February 7th, 2002

butterfly girl : where she goes when she

days off

I spent the day watching dance & music themed videos, such as "Centre Stage", "Save the Last Dance", and "Josie and the Pussycats", and writing letters to penpals who have probably thought I've neglected them. It was relaxing, and just what I needed. Only it's made me want to dance again, really dance. I'm looking for adult ballet classes to start; I wanted to do these last year as well, only I didn't have the time, nor the money. This year is different. Being at uni for only 1 subject, and working a lot more means I can actually do some of this stuff. Ballet lessons and singing lessons would be great, but I have to make sure I don't overload. I'm still at uni, if only fo 1 subject, and with work, Lifeline, and soon, netball with the Rebel girls, it's going to be pretty busy.

And I haven't even begun to talk about drama yet, and rehearsals etc. Yikes. Maybe I'm a little busier than I thought I would be. Oh well. You only live once. I keep saying that I'll learn these new things, so it's time it happened.

Gayle and I were going to go surfing tomorrow, but due to the not-so-summer weather we've been having, it's been postponed until such a day where the sun is actually shining. So this means another day to do anything [nothing?] with, and I'm rather looking forward to it. 2 days off in a row - this almost constitutes a weekend! And with annual leave week next week [8 days off!], it's all looking rather sweet.

butterfly girl : where she goes when she

keeping a record

I remember nights where I would stay up late, room lit only by my bedside lamp, writing in my journal filled with black pages with metallic gelpens that lit up the page and made what I wrote seem all the more special. Fanciful, I know, but I had some poetic notion of being a writer, as though words could truly express how I feel. But I'm beginning to realise that that's not always the case. And in a world where words have been my everything, it's difficult to accept those situation in which even the most eloquent of phrases is not enough to describe an experience, an expectation.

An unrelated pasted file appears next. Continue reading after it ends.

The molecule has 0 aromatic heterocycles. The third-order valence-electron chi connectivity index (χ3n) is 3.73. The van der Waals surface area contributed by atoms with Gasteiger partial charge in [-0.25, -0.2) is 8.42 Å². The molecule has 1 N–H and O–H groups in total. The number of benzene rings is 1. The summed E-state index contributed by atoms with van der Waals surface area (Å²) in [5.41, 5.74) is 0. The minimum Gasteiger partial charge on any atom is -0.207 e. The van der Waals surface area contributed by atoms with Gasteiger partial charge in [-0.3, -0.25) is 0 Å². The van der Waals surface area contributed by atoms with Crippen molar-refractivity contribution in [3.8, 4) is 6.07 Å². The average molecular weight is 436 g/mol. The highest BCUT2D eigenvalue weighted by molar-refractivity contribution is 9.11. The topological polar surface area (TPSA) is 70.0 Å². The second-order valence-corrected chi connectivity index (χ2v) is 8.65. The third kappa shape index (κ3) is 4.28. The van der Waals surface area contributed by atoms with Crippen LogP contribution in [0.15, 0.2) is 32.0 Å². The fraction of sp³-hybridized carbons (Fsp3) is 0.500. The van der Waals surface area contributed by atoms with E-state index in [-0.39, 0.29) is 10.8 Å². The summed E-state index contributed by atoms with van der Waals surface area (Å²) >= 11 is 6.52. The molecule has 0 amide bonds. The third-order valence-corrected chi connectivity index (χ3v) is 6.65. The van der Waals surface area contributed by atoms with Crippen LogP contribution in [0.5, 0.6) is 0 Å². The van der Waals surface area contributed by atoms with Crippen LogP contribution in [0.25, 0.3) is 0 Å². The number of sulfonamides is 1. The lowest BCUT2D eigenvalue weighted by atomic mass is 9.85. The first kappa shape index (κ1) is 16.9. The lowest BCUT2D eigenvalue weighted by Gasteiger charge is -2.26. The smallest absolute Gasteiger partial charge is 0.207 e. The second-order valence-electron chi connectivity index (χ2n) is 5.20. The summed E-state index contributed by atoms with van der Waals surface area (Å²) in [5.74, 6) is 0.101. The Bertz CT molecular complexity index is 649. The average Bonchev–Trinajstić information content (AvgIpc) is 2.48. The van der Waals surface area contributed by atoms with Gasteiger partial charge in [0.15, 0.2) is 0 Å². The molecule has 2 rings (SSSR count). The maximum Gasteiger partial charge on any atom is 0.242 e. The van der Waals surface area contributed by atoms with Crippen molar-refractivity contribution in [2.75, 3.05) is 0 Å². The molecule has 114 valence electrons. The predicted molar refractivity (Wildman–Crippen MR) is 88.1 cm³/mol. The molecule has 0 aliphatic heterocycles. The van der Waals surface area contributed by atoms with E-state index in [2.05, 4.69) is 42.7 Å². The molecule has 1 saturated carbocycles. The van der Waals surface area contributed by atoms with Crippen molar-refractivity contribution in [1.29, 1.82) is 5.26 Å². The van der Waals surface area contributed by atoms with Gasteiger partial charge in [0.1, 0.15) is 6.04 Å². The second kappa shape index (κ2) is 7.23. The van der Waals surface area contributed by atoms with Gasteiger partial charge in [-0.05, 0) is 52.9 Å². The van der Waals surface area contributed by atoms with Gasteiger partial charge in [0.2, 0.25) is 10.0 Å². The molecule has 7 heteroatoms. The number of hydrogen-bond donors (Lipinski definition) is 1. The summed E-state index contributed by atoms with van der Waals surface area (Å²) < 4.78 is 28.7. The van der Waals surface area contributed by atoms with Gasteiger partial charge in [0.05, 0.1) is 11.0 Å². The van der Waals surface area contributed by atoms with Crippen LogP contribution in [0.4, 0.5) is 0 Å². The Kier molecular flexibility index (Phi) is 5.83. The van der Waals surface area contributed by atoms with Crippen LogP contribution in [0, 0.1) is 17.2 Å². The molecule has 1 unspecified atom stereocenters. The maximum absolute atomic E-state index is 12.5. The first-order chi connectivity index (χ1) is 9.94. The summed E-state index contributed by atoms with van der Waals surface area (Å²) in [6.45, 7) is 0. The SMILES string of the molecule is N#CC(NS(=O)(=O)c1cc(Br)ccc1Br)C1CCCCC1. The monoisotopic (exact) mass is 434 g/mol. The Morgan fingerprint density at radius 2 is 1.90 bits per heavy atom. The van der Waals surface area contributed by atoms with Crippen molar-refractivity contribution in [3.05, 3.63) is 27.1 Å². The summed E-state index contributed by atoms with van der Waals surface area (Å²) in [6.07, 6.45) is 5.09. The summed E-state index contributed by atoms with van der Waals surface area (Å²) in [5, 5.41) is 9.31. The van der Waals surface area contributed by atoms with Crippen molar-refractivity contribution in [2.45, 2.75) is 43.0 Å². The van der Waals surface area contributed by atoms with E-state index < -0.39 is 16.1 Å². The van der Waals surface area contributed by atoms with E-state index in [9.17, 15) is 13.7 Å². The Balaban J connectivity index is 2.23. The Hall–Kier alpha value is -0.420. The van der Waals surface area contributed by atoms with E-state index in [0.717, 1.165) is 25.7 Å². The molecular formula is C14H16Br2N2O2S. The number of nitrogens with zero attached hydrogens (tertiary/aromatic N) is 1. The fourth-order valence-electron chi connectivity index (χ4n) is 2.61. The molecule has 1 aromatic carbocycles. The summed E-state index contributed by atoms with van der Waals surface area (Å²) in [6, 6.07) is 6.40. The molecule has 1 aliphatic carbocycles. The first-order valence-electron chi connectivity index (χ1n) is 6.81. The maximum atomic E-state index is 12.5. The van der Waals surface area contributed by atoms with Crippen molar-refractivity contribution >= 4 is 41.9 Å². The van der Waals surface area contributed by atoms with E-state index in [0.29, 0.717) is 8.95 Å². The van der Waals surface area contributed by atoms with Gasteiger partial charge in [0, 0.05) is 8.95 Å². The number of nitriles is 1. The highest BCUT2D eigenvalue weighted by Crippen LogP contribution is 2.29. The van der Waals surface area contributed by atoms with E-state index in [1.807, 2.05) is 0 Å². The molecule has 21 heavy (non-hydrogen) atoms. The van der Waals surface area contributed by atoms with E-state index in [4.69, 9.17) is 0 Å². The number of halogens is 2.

So that's why I haven't been writing as much these days. I know someday, I'll look back and regret not keeping a better record of my life as it is, but words that are forced are better off unwritten. I don't know why it's so hard to write anything down these days, but whatever it is, I don't like it. I'm inspired by other people's poetry, yet it's not quite enough to write my own. I know that in reality, experience is the only inspiration that can create something real, but motivation is another powerful driving force.

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I remember nights where I would stay up late, room lit only by my bedside lamp, writing in my journal filled with black pages with metallic gelpens that lit up the page and made what I wrote seem all the more special. Fanciful, I know, but I had some poetic notion of being a writer, as though words could truly express how I feel. But I'm beginning to realise that that's not always the case. And in a world where words have been my everything, it's difficult to accept those situation in which even the most eloquent of phrases is not enough to describe an experience, an expectation.

So that's why I haven't been writing as much these days. I know someday, I'll look back and regret not keeping a better record of my life as it is, but words that are forced are better off unwritten. I don't know why it's so hard to write anything down these days, but whatever it is, I don't like it. I'm inspired by other people's poetry, yet it's not quite enough to write my own. I know that in reality, experience is the only inspiration that can create something <i>real</i>, but motivation is another powerful driving force.

<And in saying that, I <i>do</i> have the experiences I can write about. Maybe it's nothing that other people want to read, but isn't writing for yourself first? If I could, I'd write about the isolation one feels when realising that being nice is equivalent to being a doormat with certain people, or the disappointment that comes with losing an ideal of someone that never existed. Or I could write about the pure joy felt when realising that real friends ARE there, or the relief felt at being able to talk to someone about the way you feel. Maybe I could write about the pain of losing faith in oneself, the fear of thinking beyond the moment, or the anguish of having tears that can't be cried. And if I could, I'd wish that I could vocalise the language of smiles, hugs, and acceptance. But with those things, perhaps actions will always speak louder than words, and perhaps phrasing the emotions behind these, would only tarnish the gold and take away from it's magic.

...And I'd wish to be a writer.